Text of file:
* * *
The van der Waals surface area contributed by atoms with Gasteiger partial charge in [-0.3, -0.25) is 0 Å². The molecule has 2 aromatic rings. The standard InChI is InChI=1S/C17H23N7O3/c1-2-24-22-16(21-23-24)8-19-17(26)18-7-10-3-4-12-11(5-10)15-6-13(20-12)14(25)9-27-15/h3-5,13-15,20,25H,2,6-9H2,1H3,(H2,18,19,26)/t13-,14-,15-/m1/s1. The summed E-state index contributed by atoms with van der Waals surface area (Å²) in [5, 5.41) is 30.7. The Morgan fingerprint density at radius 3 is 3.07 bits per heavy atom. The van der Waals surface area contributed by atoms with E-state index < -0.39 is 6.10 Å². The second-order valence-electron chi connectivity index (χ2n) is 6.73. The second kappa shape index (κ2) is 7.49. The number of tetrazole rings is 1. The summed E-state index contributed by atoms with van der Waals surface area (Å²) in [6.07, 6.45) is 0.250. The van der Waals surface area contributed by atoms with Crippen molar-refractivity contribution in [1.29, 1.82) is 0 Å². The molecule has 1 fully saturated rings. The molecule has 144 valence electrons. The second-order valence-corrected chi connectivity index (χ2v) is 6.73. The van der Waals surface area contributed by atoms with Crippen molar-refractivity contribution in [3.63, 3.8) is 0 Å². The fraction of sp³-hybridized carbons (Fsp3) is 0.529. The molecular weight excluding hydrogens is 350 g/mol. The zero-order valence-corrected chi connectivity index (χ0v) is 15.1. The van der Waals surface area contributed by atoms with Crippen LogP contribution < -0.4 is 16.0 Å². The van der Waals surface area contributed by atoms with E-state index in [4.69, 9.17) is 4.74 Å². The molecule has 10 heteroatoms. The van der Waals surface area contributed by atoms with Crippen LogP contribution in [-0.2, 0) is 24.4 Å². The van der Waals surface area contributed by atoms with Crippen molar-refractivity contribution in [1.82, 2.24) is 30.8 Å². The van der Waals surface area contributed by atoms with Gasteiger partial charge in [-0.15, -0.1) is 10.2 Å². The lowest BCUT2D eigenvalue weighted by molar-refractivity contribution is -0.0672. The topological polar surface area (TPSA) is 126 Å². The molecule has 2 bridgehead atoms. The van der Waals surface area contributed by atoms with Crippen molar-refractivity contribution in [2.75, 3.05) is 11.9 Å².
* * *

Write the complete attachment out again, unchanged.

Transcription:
The van der Waals surface area contributed by atoms with Gasteiger partial charge in [-0.3, -0.25) is 0 Å². The molecule has 2 aromatic rings. The standard InChI is InChI=1S/C17H23N7O3/c1-2-24-22-16(21-23-24)8-19-17(26)18-7-10-3-4-12-11(5-10)15-6-13(20-12)14(25)9-27-15/h3-5,13-15,20,25H,2,6-9H2,1H3,(H2,18,19,26)/t13-,14-,15-/m1/s1. The summed E-state index contributed by atoms with van der Waals surface area (Å²) in [5, 5.41) is 30.7. The Morgan fingerprint density at radius 3 is 3.07 bits per heavy atom. The van der Waals surface area contributed by atoms with E-state index < -0.39 is 6.10 Å². The second-order valence-electron chi connectivity index (χ2n) is 6.73. The second kappa shape index (κ2) is 7.49. The number of tetrazole rings is 1. The summed E-state index contributed by atoms with van der Waals surface area (Å²) in [6.07, 6.45) is 0.250. The van der Waals surface area contributed by atoms with Crippen molar-refractivity contribution in [1.29, 1.82) is 0 Å². The molecule has 1 fully saturated rings. The molecule has 144 valence electrons. The second-order valence-corrected chi connectivity index (χ2v) is 6.73. The van der Waals surface area contributed by atoms with Crippen molar-refractivity contribution in [3.63, 3.8) is 0 Å². The fraction of sp³-hybridized carbons (Fsp3) is 0.529. The molecular weight excluding hydrogens is 350 g/mol. The zero-order valence-corrected chi connectivity index (χ0v) is 15.1. The van der Waals surface area contributed by atoms with Crippen LogP contribution < -0.4 is 16.0 Å². The van der Waals surface area contributed by atoms with E-state index in [4.69, 9.17) is 4.74 Å². The molecule has 10 heteroatoms. The van der Waals surface area contributed by atoms with Crippen LogP contribution in [-0.2, 0) is 24.4 Å². The van der Waals surface area contributed by atoms with Crippen molar-refractivity contribution in [1.82, 2.24) is 30.8 Å². The van der Waals surface area contributed by atoms with Gasteiger partial charge in [-0.15, -0.1) is 10.2 Å². The lowest BCUT2D eigenvalue weighted by molar-refractivity contribution is -0.0672. The topological polar surface area (TPSA) is 126 Å². The molecule has 2 bridgehead atoms. The van der Waals surface area contributed by atoms with Crippen molar-refractivity contribution in [2.75, 3.05) is 11.9 Å².